Item 489 - Speech by President Nelson Mandela at a state Banquet in his honour in Indonesia

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Speech by President Nelson Mandela at a state Banquet in his honour in Indonesia


  • 1997-07-14 (Creation)

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Transcription of speech made by Mr Mandela

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(18 July 1918-5 December 2013)

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Migrated from the Nelson Mandela Speeches Database (Sep-2018).

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ANC Website

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State banquet on a visit to Indonesia

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  • English

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Mr. President;
Distinguished guests;
Ladies and gentlemen,

This is my second visit to Southeast Asia this year. My frequent visits, I assure you, are not only in pursuit of your fine weather, or your good food, or your fine sense of hospitality. It is because of the importance which South Africa attaches to this part of the world. Southeast Asia is a shining economic example and inspiration for what we have set out to achieve in our own country and our region of Southern Africa.

Mr. President,

The motto of your country is "Unity in Diversity". I have seen this motto also written in Bhasa Indonesia, but I will refrain from attempting to pronounce it. I might cause more diversity than unity in doing so!

To unify a country with over 17,000 islands, and 200 million people who use more than 300 languages, is certainly a challenge. Many would say it is an impossible task. We can only admire you and your country's leaders for the progress you have made in this regard.

"Unity in Diversity" is a phrase we use often in South Africa, which is also a country of widely diverse peoples and cultures. These differences were misused by apartheid in order to divide our nation. But today our diversity is a source of strength. We are a nation of many colours and cultures, but forming a harmonious unity like a rainbow after a heavy storm.

This is not the only common thread between two nations. The many graves, or kramats, in the Cape of religious leaders from the Indonesia Archipelago bear witness to the rich heritage we share. Amongst those banished to the Cape by our common coloniser were such famous resistance leaders as Tuang Yusuf, Tuang Madura and Tuang Guru, who are deeply revered by our people.

Indonesia's active and unwavering support for our people's struggle against apartheid was a fitting tribute to those early freedom fighters. I expressed our gratitude to you during my previous visits to your country, in my capacity as leader of the African National Congress. It is my privilege to do so again on this first South African State Visit to Indonesia, as the President of a free and democratic South Africa. Our people will not forget your contribution to our most cherished possession, our freedom.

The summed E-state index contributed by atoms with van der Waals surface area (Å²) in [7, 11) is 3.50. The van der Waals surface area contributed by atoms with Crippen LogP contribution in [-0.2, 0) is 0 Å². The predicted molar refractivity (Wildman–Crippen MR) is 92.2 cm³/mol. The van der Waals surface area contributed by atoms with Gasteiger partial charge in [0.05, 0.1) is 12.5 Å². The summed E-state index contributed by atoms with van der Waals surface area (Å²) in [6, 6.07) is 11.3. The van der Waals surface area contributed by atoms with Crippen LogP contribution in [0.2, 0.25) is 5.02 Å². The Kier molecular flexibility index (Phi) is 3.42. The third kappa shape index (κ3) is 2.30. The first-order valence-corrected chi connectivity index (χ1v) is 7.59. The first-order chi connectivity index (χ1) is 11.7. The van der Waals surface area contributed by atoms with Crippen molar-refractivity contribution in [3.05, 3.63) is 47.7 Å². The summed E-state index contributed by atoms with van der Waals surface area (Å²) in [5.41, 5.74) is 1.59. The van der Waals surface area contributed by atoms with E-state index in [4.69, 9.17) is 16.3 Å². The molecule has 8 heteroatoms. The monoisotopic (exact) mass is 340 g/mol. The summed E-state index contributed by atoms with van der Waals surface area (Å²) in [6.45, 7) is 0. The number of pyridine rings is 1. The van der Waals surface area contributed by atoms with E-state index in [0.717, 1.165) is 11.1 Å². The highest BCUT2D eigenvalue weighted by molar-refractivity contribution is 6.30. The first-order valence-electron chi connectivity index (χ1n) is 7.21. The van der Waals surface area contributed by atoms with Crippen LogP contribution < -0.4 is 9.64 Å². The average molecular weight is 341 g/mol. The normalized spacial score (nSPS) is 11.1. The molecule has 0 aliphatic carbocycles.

Our challenge now is to use that freedom to foster development in our country, our region, our continent and beyond. An important vehicle to attain these objectives it the Non-Aligned Movement, in which Indonesia has played such a critical role over the years. We are heartened by the co-operation between our two countries as South Africa prepares to host the next summit of the Non-Aligned Movement. Your experience will stand us in good stead.

It is also from your practical socio-economic achievements that we hope to learn. Through your vision and leadership, Mr. President, Indonesia succeeded in raising the nation's living standard. You have changed your country from a major importer of food to one based on self-sufficiency. Your experience in this regard will be valuable to many countries in the developing world, not least on our African continent.

Indonesia has already become one of South Africa's most important trading partners in Southeast Asia. But the four-fold growth in bilateral trade in the past four years has only scratched the surface. We in Southern Africa have been furiously laying down the foundations for effective participation in the global economics of the new millennium. The easing of exchange controls is but one measure of our economic programme designed to boost trade and investment.

At a multilateral level, the second Africa-Asia Forum recently held in Bangkok confirmed the commitment of both our continents to co-operate more closely. We welcome these initiatives and fully support them. Indeed, though our continents and our countries will not agree on every issue, we are convinced that, where we do differ, we shall in time find common ground.

Mr. President.

I would like to end by expressing my sincere thanks for the warm welcome and wonderful hospitality my delegation and I have received in your beautiful country.

"Terima kasih dan selarmat malam"

May I now propose a toast to the good health of President Suharto and to the bonds of friendship and co-operation between the people of South Africa and Indonesia.

Thank You!

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Acquisition method: From website ; Source: ANC Website. Accessioned on 04/12/06 by Helen Joannides




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